Farmers can also find more information on the Alberta Transportation website.

Team Alberta is a collaboration between four of Alberta’s crop commissions: Alberta Barley, Alberta Canola, Alberta Pulse Growers and the Alberta Wheat Commission, that advocates for the growth, competitiveness and sustainability of Alberta’s crop sector. Collectively, Team Alberta represents approximately 20,000 grower members. 

Media Contact:
Erin Tateson
Marketing and Communications Coordinator
etateson@albertawheatbarley.com
403-219-7902

Mar 1

Alberta Wheat and Barley Commissions thank Minister MacAulay for his dedication to farmers, welcome Minister Bibeau as new agriculture minister

Posted on Mar 1 By: Victoria Decker

Following this morning’s news of the federal cabinet shuffle, The Alberta Wheat and Barley Commissions wish to thank the Honourable Lawrence MacAualay for his service and dedication to farmers throughout his time as Minister of Agriculture and Agri-Food Canada (AAFC). The commissions also welcome Marie-Claude Bibeau as she steps in to lead the agriculture portfolio. The commissions look forward to working with Bibeau to further advance farm policy.

Lawrence MacAulay leaves AAFC to serve as minister of veterans affairs and Marie-Claude Bibeau joins the agriculture portfolio following her post as minster of international development.

During his time as agriculture minister, Lawrence MacAulay played a key role in securing several political wins for farmers including the passing of Bill C-49, the Transportation Modernization Act, historic legislation that paves the way for long-term solutions to the rail transportation challenges that farmers have faced for decades. MacAulay also played a critical role in supporting the commissions’ successful lobbying efforts to retain the cash ticket deferral mechanism, following threats of its elimination in the March 2017 federal budget. This cash flow management tool helps farmers avoid excess swings in taxation levels and encourages grain delivery during optimal market conditions.

“The Alberta Wheat Commission had been pressing for rail transportation reform since our organization started in 2012,” says Gary Stanford, Alberta Wheat Commission Chair. “We saw this historic legislation as a major priority and Minister MacAulay showed commitment and dedication to ensuring it would pass. Further, Minister MacAulay put farmers’ needs first when the cash ticket deferral mechanism was on shaky ground. We took a lead role in lobbying for its retention and he pushed hard to ensure we were successful. Looking ahead, we welcome Minister Bibeau and we look forward to working with her to continue building competitiveness and success for farmers.”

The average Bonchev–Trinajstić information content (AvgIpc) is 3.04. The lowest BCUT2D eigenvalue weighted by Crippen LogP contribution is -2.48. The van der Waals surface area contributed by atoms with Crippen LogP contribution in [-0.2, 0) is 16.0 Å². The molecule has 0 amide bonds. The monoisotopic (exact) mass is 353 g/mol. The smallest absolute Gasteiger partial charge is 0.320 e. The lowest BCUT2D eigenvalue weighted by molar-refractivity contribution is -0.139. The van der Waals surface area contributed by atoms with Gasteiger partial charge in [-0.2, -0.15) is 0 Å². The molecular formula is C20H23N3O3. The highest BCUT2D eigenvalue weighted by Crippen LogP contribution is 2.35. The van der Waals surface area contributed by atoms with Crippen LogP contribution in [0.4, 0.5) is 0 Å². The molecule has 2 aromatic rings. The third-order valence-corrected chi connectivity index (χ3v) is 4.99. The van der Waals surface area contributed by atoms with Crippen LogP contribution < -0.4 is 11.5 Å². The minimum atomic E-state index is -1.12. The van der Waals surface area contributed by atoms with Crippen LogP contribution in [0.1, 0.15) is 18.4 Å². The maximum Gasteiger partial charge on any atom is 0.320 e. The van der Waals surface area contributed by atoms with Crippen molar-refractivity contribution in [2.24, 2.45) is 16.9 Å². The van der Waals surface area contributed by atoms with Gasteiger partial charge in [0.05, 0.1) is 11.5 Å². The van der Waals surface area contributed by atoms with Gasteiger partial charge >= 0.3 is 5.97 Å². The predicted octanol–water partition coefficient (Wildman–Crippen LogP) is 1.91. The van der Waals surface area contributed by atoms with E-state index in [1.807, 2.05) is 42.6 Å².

Minister MacAulay also played a critical role in ensuring farmers’ needs were met during the federal government’s negotiations of two major trade deals – the United States-Mexico-Canada Agreement (USMCA) – which secures continued access for Canadian wheat and barley to both of these markets, and the Comprehensive and Progressive Agreement for Trans-pacific Partnership (CPTPP), which unlocks new access to key markets and improves the trading environment for Canadian wheat and barley. His dedication to further opening the Chinese market for Canadian agricultural products is also clear from his most recent trip to China where 18 agriculture and agri-food agreements were signed worth more than $353 million.

“These trade deals were critical to ensuring global competitiveness of Canadian barley,” says Dave Bishop, Alberta Barley Chair. “This a major win for farmers and we were appreciative of Minister MacAulay’s leadership in ensuring our needs were met throughout the negotiations. We look forward to working with Minsiter Bibeau to ensure farmers are well represented on key policy files.”

The commissions appreciate Minister MacAulay’s overall contributions to the Government of Canada’s target of increasing global agricultural exports to $75 billion by 2025.

With a mission to drive profitability for Alberta’s wheat and barley farmers, the Alberta Wheat and Barley Commissions operate with an integrated management team. Our amalgamated staff results in administrative cost savings that allow the commissions to further advance innovative research, market access, farm policy and government relations. In this new era of collaboration, the Alberta Wheat and Barley Commissions serve as leaders in the Canadian agriculture industry.


Media contact:

Victoria Decker
Communications Manager
Alberta Wheat and Barley Commissions
vdecker@albertawheatbarley.com